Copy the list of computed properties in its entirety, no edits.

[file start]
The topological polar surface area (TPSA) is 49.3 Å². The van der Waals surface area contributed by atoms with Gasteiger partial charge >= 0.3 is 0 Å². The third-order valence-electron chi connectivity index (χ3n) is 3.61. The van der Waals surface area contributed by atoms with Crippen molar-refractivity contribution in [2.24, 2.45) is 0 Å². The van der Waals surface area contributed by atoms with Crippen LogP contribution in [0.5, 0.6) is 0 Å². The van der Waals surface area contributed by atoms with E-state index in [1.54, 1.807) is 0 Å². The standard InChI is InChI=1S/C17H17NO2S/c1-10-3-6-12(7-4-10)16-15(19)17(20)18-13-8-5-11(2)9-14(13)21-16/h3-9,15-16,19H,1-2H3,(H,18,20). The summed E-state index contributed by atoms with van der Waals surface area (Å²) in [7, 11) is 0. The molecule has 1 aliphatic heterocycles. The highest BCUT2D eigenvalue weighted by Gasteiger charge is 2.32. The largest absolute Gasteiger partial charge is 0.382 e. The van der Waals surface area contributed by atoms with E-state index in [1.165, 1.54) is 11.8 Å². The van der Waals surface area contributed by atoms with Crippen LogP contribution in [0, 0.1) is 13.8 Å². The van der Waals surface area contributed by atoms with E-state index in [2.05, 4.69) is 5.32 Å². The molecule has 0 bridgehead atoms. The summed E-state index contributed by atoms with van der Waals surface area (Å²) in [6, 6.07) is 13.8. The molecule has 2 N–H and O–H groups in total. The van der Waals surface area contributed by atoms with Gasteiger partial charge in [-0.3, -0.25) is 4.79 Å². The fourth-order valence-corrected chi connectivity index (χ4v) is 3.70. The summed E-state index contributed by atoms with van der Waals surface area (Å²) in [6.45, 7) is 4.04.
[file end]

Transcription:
The topological polar surface area (TPSA) is 49.3 Å². The van der Waals surface area contributed by atoms with Gasteiger partial charge >= 0.3 is 0 Å². The third-order valence-electron chi connectivity index (χ3n) is 3.61. The van der Waals surface area contributed by atoms with Crippen molar-refractivity contribution in [2.24, 2.45) is 0 Å². The van der Waals surface area contributed by atoms with Crippen LogP contribution in [0.5, 0.6) is 0 Å². The van der Waals surface area contributed by atoms with E-state index in [1.54, 1.807) is 0 Å². The standard InChI is InChI=1S/C17H17NO2S/c1-10-3-6-12(7-4-10)16-15(19)17(20)18-13-8-5-11(2)9-14(13)21-16/h3-9,15-16,19H,1-2H3,(H,18,20). The summed E-state index contributed by atoms with van der Waals surface area (Å²) in [7, 11) is 0. The molecule has 1 aliphatic heterocycles. The highest BCUT2D eigenvalue weighted by Gasteiger charge is 2.32. The largest absolute Gasteiger partial charge is 0.382 e. The van der Waals surface area contributed by atoms with E-state index in [1.165, 1.54) is 11.8 Å². The van der Waals surface area contributed by atoms with Crippen LogP contribution in [0, 0.1) is 13.8 Å². The van der Waals surface area contributed by atoms with E-state index in [2.05, 4.69) is 5.32 Å². The molecule has 0 bridgehead atoms. The summed E-state index contributed by atoms with van der Waals surface area (Å²) in [6, 6.07) is 13.8. The molecule has 2 N–H and O–H groups in total. The van der Waals surface area contributed by atoms with Gasteiger partial charge in [-0.3, -0.25) is 4.79 Å². The fourth-order valence-corrected chi connectivity index (χ4v) is 3.70. The summed E-state index contributed by atoms with van der Waals surface area (Å²) in [6.45, 7) is 4.04.